In the spring of 1883 Seeley started a debate over the Tripos bachelor's honors exam at Cambridge, wishing it to concentrate on political history, while historians Frederick Maitland, George Walter Prothero, Henry Melvill Gwatkin, and Mandell Creighton argued for a broader more scientific approach, reaching a compromise emphasizing the reading of primary sources, requiring a compulsory paper on "Political Science", with required readings including "Introduction to Political Science" (1896) by Seeley and "The Elements of Politics" (1891) by Sidgwick.[5]

In 1897 the history library of the University of Cambridge was named the Seeley Historical Library in honour of Sir John.

Inagaki Manjiro dedicated his Japan and the Pacific and the Japanese View of the Eastern Question (1890) to Seeley, who had taught him at Caius College.

Correspondence to and from Seeley, including that relating to the publication of and reactions to Ecce Homo is held by the archives in Senate House Library.[6]

Significance of Empire[edit]

Seeley wrote that the first chapter of the history of British India "embraces chronologically the first half of George III's reign, that stormy period of transition in English history when at the same time America was lost and India won... [and] covers the two great careers of Robert Clive and Hastings... [T]he end of the struggle is marked by the reign of Lord Cornwallis, which began in 1785."

The trial of Warren Hastings had been the final act in the efforts spanning the eighteenth century to harness imperial power – along with imperial wealth and prestige – securely to Britain, both as a "nation" and as a "state". Once Burke had succeeded in this endeavour, the stain of commercial origins could be removed, the special mix of economic and political interests realigned as the expression of national interest, the blot of scandal washed out as the moral mandate for a new kind of imperial project was launched.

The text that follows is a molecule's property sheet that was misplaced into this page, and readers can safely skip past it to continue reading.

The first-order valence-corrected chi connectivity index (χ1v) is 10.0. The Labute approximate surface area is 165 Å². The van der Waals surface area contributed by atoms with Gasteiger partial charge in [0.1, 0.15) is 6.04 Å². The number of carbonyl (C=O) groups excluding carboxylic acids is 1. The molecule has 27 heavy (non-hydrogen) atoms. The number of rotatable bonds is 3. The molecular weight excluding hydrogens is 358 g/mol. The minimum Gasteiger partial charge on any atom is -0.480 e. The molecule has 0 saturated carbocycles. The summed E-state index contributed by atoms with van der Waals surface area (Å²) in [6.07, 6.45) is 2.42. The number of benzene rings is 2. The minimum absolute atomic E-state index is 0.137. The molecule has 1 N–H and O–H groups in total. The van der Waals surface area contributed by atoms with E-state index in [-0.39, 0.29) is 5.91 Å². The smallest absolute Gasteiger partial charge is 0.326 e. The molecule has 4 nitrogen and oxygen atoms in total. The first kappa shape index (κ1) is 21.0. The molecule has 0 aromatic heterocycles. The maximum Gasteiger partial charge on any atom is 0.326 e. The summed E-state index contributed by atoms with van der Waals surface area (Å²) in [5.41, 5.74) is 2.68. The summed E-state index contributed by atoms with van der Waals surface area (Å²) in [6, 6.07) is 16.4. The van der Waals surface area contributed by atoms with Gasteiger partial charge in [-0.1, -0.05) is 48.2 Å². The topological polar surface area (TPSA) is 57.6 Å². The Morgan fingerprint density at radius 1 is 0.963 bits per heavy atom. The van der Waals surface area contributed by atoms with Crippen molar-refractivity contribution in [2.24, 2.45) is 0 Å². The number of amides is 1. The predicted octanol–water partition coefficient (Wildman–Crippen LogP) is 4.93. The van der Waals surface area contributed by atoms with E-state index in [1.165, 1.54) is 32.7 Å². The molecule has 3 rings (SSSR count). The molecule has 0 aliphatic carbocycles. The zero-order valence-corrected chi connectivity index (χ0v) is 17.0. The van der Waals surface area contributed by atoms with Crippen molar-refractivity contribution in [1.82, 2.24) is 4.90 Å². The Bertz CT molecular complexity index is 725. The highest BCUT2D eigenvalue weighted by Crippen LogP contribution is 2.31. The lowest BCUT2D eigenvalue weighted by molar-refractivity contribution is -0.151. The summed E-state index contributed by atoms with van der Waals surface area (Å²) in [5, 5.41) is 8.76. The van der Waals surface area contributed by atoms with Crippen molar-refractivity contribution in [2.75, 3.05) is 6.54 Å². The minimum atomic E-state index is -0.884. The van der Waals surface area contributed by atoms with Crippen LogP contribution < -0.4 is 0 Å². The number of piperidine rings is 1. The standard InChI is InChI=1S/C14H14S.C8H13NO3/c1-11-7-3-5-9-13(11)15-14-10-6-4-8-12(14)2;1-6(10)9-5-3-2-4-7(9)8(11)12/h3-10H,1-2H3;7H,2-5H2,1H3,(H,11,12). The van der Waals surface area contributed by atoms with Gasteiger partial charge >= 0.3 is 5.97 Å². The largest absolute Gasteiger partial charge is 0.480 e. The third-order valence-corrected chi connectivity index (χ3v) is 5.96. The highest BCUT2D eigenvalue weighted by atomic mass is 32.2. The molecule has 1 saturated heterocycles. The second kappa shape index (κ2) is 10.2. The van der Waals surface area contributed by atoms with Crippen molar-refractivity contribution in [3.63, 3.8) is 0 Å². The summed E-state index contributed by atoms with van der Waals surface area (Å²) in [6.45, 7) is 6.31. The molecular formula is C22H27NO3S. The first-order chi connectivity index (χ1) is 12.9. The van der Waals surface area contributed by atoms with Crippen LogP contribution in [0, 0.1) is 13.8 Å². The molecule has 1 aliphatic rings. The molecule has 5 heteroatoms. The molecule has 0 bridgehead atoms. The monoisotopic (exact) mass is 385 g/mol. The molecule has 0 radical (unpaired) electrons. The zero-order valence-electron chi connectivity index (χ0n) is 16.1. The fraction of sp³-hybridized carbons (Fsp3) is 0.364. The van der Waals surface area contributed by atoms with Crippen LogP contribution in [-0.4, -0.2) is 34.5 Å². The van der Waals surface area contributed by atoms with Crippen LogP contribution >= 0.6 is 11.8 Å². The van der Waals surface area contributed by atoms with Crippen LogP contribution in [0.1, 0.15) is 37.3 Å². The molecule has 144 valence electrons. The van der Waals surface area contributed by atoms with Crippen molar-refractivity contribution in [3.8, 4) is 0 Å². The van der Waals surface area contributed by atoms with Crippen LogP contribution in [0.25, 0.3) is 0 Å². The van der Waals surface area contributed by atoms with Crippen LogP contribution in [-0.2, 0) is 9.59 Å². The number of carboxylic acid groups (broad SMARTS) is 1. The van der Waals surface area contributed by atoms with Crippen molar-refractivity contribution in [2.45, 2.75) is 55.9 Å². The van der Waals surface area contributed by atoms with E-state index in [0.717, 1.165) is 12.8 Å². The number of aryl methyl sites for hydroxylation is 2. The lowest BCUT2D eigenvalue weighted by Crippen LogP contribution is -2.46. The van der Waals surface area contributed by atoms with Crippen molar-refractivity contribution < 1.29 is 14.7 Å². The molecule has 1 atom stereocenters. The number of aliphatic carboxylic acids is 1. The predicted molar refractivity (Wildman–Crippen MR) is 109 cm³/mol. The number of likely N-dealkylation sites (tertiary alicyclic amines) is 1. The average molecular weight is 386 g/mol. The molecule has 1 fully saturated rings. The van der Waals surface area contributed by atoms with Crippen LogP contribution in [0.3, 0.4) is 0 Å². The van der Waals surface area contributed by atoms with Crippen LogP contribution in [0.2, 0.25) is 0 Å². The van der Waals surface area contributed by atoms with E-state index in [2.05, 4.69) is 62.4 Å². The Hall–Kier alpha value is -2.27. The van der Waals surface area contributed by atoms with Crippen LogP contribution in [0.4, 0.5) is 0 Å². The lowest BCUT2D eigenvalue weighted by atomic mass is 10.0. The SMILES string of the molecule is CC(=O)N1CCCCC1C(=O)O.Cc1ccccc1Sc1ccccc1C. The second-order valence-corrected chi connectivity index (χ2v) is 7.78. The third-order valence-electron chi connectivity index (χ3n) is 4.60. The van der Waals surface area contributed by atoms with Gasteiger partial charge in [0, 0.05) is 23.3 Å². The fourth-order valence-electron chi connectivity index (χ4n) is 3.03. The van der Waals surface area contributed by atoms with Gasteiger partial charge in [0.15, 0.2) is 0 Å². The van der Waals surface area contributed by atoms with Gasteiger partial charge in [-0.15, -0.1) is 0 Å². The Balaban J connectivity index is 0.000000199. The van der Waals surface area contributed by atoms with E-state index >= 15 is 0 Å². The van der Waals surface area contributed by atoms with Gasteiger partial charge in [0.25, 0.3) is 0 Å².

Blinkers of English historiography[edit]

Seeley was far more astute than many later imperial historians, for he complained that this very transformation had made possible a national amnesia about the significance of empire for the history of England itself. Seeley began his lectures with a critique of the blinkers of English historiography: "They [our historians] make too much of the parliamentary wrangle and the agitations about liberty, in all which matters the eighteenth century of England was but a pale reflection of the seventeenth. They do not perceive that in that century the history of England is not in England but in Americas and Asia."

Empire justifications and alibis[edit]

Seeley's account of imperial conquests repeats the justifications and alibis made first by the conquerors themselves: that the sole objective of trade turned into political conquest by accident rather than contrivance or calculation.

Most imperial historians have argued that the East India Company was drawn reluctantly into political and military conflict in India, only taking an interest in territorial power and revenue as a last-ditch effort to protect its trading activities. Among the narratives of empire historians, Seeley concurred and wrote that India "lay there waiting to be picked up by somebody." What happened in India in the late 18th century was therefore an "internal revolution" rather than a "foreign conquest", according to Seeley.

Seeley's extraordinary capacity to appreciate the constitutive significance of empire for modern Britain thus must regrettably be seen as the flip side of his failure to accept the integrity of India's own history.[7]

Notable Quotations[edit]

"History is the school of statesmanship."

"History is past politics, and politics present history."

"History without politics descends to mere literature."



  1. ^ "Seeley, John Robert (SLY852JR)". A Cambridge Alumni Database. University of Cambridge. 
  2. ^ Newman, John Henry; Tolhurst, James (2004). Discussions and arguments on various subjects. Gracewing. ISBN 978-0-85244-453-5. 
  3. ^ Gosse, Edmund (1906). English literature: an illustrated record. W Heinemann. 
  4. ^ Deborah Wormell (1980). Sir John Seeley and the uses of history. CUP Archive. ISBN 978-0-521-22720-9. 
  5. ^
  6. ^ Senate House Library online catalogue, UK: Lon .
  7. ^ Dirks, Nicholas B (2006), The Scandal of Empire: India and the Creation of Imperial Britain, Cambridge, MA, USA: The Belknap Press of Harvard University Press, ISBN 0-674-02166-5 .

Further reading[edit]

  • Bell, Duncan SA. "Unity and difference: John Robert Seeley and the political theology of international relations." Review of International Studies 31#3 (2005): 559-579.
  • Hesketh, Ian. "Writing History in Macaulay’s Shadow: JR Seeley, EA Freeman, and the Audience for Scientific History in Late Victorian Britain." Journal of the Canadian Historical Association/Revue de la Société historique du Canada 22#2 (2011): 30-56.
  • Kenyon, John Philipps. The history men: the historical profession in England since the Renaissance (Univ of Pittsburgh Press, 1984.)
  • Wormell, Deborah (1980). Sir John Seeley and the Uses of History. Cambridge University Press. 

External links[edit]